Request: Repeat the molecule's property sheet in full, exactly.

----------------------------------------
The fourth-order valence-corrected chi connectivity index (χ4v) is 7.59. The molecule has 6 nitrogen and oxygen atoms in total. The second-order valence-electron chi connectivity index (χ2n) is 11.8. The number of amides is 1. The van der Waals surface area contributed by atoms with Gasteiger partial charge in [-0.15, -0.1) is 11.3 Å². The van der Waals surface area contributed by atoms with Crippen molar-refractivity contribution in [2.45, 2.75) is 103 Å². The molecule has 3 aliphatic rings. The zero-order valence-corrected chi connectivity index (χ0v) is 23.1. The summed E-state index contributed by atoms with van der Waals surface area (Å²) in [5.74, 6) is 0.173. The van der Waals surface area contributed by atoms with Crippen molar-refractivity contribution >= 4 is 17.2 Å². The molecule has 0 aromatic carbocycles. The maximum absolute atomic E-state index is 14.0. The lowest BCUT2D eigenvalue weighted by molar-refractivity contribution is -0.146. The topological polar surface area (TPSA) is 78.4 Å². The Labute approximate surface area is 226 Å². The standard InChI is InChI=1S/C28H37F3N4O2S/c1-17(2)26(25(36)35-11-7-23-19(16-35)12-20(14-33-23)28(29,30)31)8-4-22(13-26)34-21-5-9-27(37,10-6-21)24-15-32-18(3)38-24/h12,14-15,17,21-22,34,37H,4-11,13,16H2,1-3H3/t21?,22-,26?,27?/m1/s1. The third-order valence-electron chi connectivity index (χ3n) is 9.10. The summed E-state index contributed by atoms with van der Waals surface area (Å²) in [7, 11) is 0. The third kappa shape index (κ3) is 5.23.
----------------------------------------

The fourth-order valence-corrected chi connectivity index (χ4v) is 7.59. The molecule has 6 nitrogen and oxygen atoms in total. The second-order valence-electron chi connectivity index (χ2n) is 11.8. The number of amides is 1. The van der Waals surface area contributed by atoms with Gasteiger partial charge in [-0.15, -0.1) is 11.3 Å². The van der Waals surface area contributed by atoms with Crippen molar-refractivity contribution in [2.45, 2.75) is 103 Å². The molecule has 3 aliphatic rings. The zero-order valence-corrected chi connectivity index (χ0v) is 23.1. The summed E-state index contributed by atoms with van der Waals surface area (Å²) in [5.74, 6) is 0.173. The van der Waals surface area contributed by atoms with Crippen molar-refractivity contribution >= 4 is 17.2 Å². The molecule has 0 aromatic carbocycles. The maximum absolute atomic E-state index is 14.0. The lowest BCUT2D eigenvalue weighted by molar-refractivity contribution is -0.146. The topological polar surface area (TPSA) is 78.4 Å². The Labute approximate surface area is 226 Å². The standard InChI is InChI=1S/C28H37F3N4O2S/c1-17(2)26(25(36)35-11-7-23-19(16-35)12-20(14-33-23)28(29,30)31)8-4-22(13-26)34-21-5-9-27(37,10-6-21)24-15-32-18(3)38-24/h12,14-15,17,21-22,34,37H,4-11,13,16H2,1-3H3/t21?,22-,26?,27?/m1/s1. The third-order valence-electron chi connectivity index (χ3n) is 9.10. The summed E-state index contributed by atoms with van der Waals surface area (Å²) in [7, 11) is 0. The third kappa shape index (κ3) is 5.23.